Refundable vs. Non-Refundable Tax Credits

receiving moneyTax credits can reduce your tax bill or give you a bigger refund, but not all tax credits are created equal. While most tax credits are refundable, some credits are nonrefundable, but before we take a look at the difference between refundable and nonrefundable tax credits, it’s important to understand the difference between a tax credit and a tax deduction.

Tax credits reduce your tax liability dollar for dollar and are more valuable than tax deductions that reduce your taxable income and tied to your marginal tax bracket. Let’s look at the difference between a tax credit of $1,000 and a tax deduction of $1,000 for a taxpayer whose income places them in the 22% tax bracket:

  • A tax credit worth $1,000 reduces the amount of tax owed by $1,000–the same dollar amount.
  • A tax deduction worth the same amount ($1,000) only saves you $330, however (0.22 x $1,000 = $220). As you can see, tax credits save you more money than tax deductions.

 

Tax Credits: Refundable vs. Nonrefundable

A refundable tax credit not only reduces the federal tax you owe but also could result in a refund if it more than you owe. Let’s say you are eligible to take a $1,000 Child Tax Credit but only owe $200 in taxes. The additional amount ($800) is treated as a refund to which you are entitled.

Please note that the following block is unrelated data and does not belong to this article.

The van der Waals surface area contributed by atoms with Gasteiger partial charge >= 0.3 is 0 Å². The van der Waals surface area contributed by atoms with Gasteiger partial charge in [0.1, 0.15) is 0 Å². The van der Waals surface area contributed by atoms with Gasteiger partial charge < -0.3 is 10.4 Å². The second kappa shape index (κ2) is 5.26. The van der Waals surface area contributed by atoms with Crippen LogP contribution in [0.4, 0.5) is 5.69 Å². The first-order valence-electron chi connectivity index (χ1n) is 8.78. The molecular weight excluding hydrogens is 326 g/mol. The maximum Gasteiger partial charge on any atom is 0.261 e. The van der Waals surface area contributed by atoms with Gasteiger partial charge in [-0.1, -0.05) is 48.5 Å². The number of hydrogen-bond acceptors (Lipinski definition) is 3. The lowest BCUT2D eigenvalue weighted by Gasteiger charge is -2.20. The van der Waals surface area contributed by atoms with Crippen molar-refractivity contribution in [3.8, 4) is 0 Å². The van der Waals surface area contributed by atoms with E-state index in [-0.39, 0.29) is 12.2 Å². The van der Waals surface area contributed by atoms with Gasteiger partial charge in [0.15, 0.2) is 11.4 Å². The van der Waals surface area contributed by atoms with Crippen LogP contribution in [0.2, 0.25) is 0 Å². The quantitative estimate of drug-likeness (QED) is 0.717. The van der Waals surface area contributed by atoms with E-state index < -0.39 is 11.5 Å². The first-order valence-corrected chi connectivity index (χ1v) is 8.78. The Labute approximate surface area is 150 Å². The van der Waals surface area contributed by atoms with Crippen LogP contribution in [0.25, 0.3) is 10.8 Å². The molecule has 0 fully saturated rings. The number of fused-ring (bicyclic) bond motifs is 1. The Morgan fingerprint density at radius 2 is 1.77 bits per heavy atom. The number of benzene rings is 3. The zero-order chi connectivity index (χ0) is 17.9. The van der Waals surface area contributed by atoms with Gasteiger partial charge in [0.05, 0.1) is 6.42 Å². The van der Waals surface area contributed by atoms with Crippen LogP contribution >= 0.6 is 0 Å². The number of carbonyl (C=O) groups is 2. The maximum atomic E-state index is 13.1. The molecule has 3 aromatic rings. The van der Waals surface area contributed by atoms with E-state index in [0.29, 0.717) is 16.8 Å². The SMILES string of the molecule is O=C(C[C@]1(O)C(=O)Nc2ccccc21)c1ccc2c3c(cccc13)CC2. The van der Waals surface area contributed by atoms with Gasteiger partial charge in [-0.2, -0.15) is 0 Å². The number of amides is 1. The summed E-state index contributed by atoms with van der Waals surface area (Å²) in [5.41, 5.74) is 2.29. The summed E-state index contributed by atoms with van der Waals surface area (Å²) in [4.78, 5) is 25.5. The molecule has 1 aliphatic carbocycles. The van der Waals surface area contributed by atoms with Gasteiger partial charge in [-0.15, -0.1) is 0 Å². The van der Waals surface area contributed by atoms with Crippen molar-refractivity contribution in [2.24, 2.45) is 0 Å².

A nonrefundable tax credit, on the other hand, means you get a refund only up to the amount you owe. For example, if you are eligible to take an American Opportunity Tax Credit worth $1,000 and the amount of tax owed is only $800, you can only reduce your taxable amount by $800–not the full $1,000.

Refundable Tax Credits

  • The Earned Income Tax Credit
  • The Child and Dependent Care Credit
  • The Saver’s Credit

Nonrefundable Tax Credits

Examples of nonrefundable tax credits include:

Partially Refundable Tax Credits

Some tax credits are only partially refundable such as:

  • Child Tax Credit (starting in 2018)
  • American Opportunity Tax Credit

Questions about tax credits or deductions?

If you have any questions or would like more information about either of these tax topics, please call the office of Lahrmer & Company LLC at (866) 474-1238 or office@lahrmercpa.com.

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